"…Frank Castle is dead…"

Castle soon captures the attention of the fellow occupants of the rooming house, most notably Joan (Rebecca Romijn-Stamos), a lonely waitress. She is somewhat attracted to Frank, but he resists due to still being haunted by images of his wife and son, plus the fact that he is focused on extracting deadly force and nothing more. He tells her flat out that he's not what she's looking for.

As an all out action movie, The Punisher also happens to be one of the best I've seen in quite some time. This may be the pure epitome of pure hardcore action for many years to come, and let's face it, when bringing this character to the silver screen, there's simply no other way to do it. Castle's duels with Saint's hired guns are pure grabbers, including an encounter with a guitar playing assassin from Memphis and a monstrous figure named The Russian, whose hand to hand combat with Castle is easily the best and funniest fight sequences I've seen in a long time.

As Howard Saint, John Travolta demonstrates once again why he is so dependable in the role of the heavy, despite his all around likeability. He makes Saint into a memorable villain, making him as ruthless and despicable as possible. At the same time, Travolta is able to squeeze in some humor into the role, with a couple of lines that generate some serious laughs.

The pure power in the film's story is Castle's revenge plot, which isn't as dull and one dimensional as you may expect. It's carefully extracted, and has something of a noir touch to it. The elements that play into this revenge plot really have the ability to surprise you with just how clever it is. What goes down, you ask? You'll just have to watch and see, my friend.

To put it simply, The Punisher is a fan's dream come true if there ever was one. Credit writer/director Jonathan Hensleigh for constructing a movie that stayed true to the roots of the comic book, and ensuring that an R rating would be kept for the benefit of the movie. And the film couldn't have been what it is without the strength of Thomas Jane in the title role. I honestly believe that few actors in the future will be able to pull off such a similar, outstanding job.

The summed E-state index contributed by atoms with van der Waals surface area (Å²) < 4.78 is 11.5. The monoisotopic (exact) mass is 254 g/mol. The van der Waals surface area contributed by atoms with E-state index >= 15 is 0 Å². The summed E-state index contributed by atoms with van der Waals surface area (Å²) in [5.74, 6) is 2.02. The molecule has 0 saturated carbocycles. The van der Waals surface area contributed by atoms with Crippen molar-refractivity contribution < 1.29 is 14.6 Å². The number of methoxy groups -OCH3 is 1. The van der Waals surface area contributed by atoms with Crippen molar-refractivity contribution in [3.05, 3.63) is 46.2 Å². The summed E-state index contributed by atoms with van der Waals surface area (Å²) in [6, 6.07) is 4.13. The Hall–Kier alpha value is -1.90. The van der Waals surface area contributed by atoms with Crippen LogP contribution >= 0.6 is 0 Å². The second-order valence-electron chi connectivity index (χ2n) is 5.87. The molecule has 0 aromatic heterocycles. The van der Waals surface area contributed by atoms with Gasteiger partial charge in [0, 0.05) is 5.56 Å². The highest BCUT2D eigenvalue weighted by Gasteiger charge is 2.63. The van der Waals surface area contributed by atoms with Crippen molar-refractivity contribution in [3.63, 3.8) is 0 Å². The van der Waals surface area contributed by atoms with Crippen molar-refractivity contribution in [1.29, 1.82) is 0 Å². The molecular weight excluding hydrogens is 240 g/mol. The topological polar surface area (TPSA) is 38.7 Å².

The Punisher is both a triumph of a comic book movie and a remarkable, unrelenting action movie experience.

…call me…THE PUNISHER.."

Video ****

Lion's Gate have been on the rise over the last couple of years, in terms of producing stellar DVD presentations, and I'm pleased to report that The Punisher is the studio's strongest effort to date. The anamorphic picture quality is of the most outstanding performance in all key fields. The movie's Tampa setting and stylish noir-like look help to pay off strongly in the incredible picture quality. Images are consistently clear, even in the darkest of settings, which the movie has plenty of. A grand presentation every step of the way.

Audio ****

Upon getting the disc, I was unaware that the 5.1 mix supplied was in EX mode. That little enhancement is always a huge benefactor in the sound performance of a disc, and it certainly benefited this one immensely, so much to the point that I have now declared this disc as the best sounding of the year so far. Every single sound factor is elevated to a superb level here. The action, of course, takes center stage and it makes the most out of any good surround sound system. Music playback and dialogue are also clearly handled and well balanced, as are several set pieces which provide some strong dynamic range. In short, it's a DVD presentation for the history books!

Features ****

Lion's Gate offers one of their best loaded discs to date, as well, with a strong arsenal of extras to keep one entertained. Included is a commentary track with writer/director Jonathan Hensleigh, four intriguing featurettes; "Keeping it Real" features a look at the astounding stunt work of the movie, "War Journal: On the Set of The Punisher" is a well documented and informative production diary that covers a plenty of ground as far as making the movie is concerned, "Army of One: The Punisher Origins" is a most in-depth look at the creation of the comic book character, and "Drawing Blood: Bradstreet Style" features an interview with the cover artist of The Punisher. Also included are some deleted scenes, a music video for Drowning Pool's song, "Step Up", and a trailer for the upcoming Punisher video game.

The disc also comes with a special comic book that serves as a prequel to the movie, though this is said to be available for a limited time.


For my money, The Punisher is without a doubt one of the downright best comic book movie adaptations to come around yet. Fans of the comic will no doubt embrace it, and action movie buffs are certain to cherish it in the same light. I've embraced it in both respects, so much to the point that it might just end up on my ten best list of this year!